In 1932, 14-year-old Betty turned up on the first day of her job at the East Lancashire Paper Mill. When she discovered that boys got 13 shillings while girls barely made 9, she was furious. She immediately joined the National Union of Printing, Bookbinding and Paper Works (now part of Unite).
Betty began to question everything. Why should the girls go to the foreman’s house to fetch tea and cake for his break? Why should she put up with being groped by some of the managers? Betty started organising – and by the time she left the mill 18 years later, she and her female colleagues were the best-paid paper mill women in Britain.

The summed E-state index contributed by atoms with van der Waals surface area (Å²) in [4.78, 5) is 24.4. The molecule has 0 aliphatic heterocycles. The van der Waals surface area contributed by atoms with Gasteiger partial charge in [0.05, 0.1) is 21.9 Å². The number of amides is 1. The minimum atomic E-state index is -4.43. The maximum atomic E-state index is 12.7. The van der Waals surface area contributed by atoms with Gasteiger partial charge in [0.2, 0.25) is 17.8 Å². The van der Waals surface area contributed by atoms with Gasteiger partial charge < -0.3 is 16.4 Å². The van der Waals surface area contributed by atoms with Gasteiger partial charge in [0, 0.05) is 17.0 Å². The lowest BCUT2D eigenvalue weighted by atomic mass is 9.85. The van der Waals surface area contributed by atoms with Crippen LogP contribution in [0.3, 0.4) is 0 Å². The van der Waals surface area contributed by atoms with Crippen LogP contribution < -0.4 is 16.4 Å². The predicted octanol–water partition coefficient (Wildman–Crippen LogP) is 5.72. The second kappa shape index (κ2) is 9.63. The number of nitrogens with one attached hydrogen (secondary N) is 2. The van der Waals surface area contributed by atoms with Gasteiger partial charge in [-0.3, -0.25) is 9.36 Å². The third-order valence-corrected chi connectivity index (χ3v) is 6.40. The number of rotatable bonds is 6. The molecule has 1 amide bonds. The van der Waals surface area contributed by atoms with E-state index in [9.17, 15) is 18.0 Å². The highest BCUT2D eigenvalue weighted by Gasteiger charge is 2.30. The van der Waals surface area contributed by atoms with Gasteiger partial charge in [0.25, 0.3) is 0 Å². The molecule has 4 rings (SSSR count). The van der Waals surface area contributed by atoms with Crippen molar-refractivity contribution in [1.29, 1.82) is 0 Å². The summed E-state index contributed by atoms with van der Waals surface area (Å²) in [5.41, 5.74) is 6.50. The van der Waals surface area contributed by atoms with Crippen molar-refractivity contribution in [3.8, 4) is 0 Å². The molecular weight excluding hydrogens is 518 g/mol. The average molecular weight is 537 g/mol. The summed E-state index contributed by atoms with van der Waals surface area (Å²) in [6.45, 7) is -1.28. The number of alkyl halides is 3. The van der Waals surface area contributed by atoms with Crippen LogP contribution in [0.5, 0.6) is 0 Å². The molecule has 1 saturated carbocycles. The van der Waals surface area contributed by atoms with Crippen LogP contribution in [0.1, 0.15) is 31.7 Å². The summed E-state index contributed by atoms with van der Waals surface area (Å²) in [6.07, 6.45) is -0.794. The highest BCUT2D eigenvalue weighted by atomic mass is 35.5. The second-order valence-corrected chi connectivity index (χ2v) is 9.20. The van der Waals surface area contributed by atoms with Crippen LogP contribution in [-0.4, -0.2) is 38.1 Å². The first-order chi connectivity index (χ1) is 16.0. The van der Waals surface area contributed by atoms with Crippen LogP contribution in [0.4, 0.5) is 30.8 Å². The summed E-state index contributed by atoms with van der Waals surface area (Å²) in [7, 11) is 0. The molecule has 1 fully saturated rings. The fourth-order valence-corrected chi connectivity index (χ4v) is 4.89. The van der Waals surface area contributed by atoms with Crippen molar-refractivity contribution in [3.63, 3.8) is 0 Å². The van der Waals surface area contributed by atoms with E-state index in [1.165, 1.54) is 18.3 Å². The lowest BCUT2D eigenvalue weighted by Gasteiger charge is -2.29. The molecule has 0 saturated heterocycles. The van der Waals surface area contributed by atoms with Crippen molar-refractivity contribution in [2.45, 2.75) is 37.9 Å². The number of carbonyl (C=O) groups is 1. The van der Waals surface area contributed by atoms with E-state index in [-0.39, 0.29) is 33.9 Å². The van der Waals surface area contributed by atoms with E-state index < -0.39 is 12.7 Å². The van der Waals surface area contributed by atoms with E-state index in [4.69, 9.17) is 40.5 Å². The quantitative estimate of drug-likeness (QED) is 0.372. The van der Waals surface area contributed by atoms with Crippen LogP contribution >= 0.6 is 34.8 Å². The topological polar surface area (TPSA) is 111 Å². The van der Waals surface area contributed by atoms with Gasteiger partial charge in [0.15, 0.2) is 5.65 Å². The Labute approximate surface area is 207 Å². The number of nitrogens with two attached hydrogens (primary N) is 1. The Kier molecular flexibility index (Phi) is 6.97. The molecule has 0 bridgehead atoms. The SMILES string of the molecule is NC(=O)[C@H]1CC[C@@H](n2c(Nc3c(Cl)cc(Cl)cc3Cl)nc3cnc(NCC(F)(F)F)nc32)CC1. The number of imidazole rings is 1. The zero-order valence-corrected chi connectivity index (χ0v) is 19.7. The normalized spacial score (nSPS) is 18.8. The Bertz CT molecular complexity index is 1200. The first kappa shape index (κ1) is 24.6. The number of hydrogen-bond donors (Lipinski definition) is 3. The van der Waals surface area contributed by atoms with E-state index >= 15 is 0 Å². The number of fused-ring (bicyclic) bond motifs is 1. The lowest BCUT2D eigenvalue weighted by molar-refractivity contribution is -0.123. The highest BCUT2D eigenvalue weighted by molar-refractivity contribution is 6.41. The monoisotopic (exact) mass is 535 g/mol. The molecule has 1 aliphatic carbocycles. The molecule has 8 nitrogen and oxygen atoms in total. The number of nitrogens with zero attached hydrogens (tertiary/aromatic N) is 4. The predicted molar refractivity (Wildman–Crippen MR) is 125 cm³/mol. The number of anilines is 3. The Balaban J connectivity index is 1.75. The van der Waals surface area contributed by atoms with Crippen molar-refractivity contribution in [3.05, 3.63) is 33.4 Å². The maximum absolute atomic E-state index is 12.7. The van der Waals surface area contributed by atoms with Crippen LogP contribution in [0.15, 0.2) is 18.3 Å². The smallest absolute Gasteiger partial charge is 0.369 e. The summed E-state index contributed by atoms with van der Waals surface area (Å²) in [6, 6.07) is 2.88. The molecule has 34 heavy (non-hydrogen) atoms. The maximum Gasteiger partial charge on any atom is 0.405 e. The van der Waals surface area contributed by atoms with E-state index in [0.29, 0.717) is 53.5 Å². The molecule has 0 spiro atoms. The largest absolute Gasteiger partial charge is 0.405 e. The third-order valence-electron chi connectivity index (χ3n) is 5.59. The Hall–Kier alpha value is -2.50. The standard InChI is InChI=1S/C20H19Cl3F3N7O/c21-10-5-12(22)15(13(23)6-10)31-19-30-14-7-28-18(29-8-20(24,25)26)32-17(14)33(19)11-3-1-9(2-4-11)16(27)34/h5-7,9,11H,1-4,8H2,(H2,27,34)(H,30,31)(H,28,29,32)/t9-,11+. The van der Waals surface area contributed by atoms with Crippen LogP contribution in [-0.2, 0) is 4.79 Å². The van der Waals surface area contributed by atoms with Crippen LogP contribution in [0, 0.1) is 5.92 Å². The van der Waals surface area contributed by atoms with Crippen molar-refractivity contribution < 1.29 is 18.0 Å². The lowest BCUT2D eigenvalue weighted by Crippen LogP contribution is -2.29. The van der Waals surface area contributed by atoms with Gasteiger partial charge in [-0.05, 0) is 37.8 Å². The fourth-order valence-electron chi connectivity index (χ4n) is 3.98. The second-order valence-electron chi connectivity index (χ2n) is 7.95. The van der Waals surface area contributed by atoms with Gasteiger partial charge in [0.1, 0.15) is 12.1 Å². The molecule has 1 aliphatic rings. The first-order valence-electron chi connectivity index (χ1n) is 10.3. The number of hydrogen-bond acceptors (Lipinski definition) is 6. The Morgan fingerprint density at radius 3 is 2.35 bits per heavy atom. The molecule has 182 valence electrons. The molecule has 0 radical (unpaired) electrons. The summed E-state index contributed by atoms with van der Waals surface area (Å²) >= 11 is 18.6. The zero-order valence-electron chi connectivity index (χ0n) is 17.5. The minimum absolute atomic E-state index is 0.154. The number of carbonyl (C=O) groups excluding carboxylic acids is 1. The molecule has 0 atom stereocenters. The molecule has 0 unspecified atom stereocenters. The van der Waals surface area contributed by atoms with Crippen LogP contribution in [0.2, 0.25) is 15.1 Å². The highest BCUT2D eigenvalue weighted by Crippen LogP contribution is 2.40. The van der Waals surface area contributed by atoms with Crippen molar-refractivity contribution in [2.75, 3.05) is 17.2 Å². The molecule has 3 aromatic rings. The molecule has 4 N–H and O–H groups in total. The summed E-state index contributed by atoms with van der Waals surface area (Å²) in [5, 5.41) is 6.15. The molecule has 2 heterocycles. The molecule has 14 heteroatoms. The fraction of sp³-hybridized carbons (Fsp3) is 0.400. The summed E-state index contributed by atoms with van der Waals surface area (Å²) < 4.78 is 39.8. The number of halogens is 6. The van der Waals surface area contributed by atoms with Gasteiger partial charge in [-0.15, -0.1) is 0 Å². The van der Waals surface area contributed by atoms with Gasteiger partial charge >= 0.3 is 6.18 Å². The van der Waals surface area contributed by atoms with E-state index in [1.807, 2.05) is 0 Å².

As part of the celebrations and to recognise the contribution made by women, The TUC website has been collecting stories about women trade unionists winning equal pay.